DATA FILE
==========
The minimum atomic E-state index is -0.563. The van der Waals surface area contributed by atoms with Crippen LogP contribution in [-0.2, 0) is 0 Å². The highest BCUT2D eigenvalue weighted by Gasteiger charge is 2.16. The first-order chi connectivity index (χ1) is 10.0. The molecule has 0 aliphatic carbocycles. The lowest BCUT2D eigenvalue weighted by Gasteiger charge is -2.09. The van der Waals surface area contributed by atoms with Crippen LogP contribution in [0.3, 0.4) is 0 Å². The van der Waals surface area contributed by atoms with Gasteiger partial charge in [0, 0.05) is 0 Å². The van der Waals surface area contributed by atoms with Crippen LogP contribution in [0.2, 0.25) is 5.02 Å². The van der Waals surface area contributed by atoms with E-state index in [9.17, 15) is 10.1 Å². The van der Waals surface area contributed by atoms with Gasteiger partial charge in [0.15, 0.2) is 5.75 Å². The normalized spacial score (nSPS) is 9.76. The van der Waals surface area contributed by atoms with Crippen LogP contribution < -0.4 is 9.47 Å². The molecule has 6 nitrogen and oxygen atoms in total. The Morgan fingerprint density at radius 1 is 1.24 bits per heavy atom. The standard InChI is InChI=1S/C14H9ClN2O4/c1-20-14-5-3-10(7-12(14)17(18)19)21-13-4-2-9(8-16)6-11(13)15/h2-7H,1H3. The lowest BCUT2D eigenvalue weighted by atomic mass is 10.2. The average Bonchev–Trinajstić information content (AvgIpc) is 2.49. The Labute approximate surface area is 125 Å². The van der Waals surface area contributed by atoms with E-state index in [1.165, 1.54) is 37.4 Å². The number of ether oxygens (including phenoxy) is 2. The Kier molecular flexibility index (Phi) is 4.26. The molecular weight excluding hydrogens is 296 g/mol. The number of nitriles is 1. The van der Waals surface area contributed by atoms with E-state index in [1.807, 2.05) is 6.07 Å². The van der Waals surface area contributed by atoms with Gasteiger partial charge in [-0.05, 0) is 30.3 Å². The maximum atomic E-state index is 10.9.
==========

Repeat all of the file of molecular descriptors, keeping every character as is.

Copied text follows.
The minimum atomic E-state index is -0.563. The van der Waals surface area contributed by atoms with Crippen LogP contribution in [-0.2, 0) is 0 Å². The highest BCUT2D eigenvalue weighted by Gasteiger charge is 2.16. The first-order chi connectivity index (χ1) is 10.0. The molecule has 0 aliphatic carbocycles. The lowest BCUT2D eigenvalue weighted by Gasteiger charge is -2.09. The van der Waals surface area contributed by atoms with Crippen LogP contribution in [0.3, 0.4) is 0 Å². The van der Waals surface area contributed by atoms with Gasteiger partial charge in [0, 0.05) is 0 Å². The van der Waals surface area contributed by atoms with Crippen LogP contribution in [0.2, 0.25) is 5.02 Å². The van der Waals surface area contributed by atoms with E-state index in [9.17, 15) is 10.1 Å². The van der Waals surface area contributed by atoms with Gasteiger partial charge in [0.15, 0.2) is 5.75 Å². The normalized spacial score (nSPS) is 9.76. The van der Waals surface area contributed by atoms with Crippen LogP contribution < -0.4 is 9.47 Å². The molecule has 6 nitrogen and oxygen atoms in total. The Morgan fingerprint density at radius 1 is 1.24 bits per heavy atom. The standard InChI is InChI=1S/C14H9ClN2O4/c1-20-14-5-3-10(7-12(14)17(18)19)21-13-4-2-9(8-16)6-11(13)15/h2-7H,1H3. The lowest BCUT2D eigenvalue weighted by atomic mass is 10.2. The average Bonchev–Trinajstić information content (AvgIpc) is 2.49. The Labute approximate surface area is 125 Å². The van der Waals surface area contributed by atoms with E-state index in [1.165, 1.54) is 37.4 Å². The number of ether oxygens (including phenoxy) is 2. The Kier molecular flexibility index (Phi) is 4.26. The molecular weight excluding hydrogens is 296 g/mol. The number of nitriles is 1. The van der Waals surface area contributed by atoms with E-state index in [1.807, 2.05) is 6.07 Å². The van der Waals surface area contributed by atoms with Gasteiger partial charge in [-0.05, 0) is 30.3 Å². The maximum atomic E-state index is 10.9.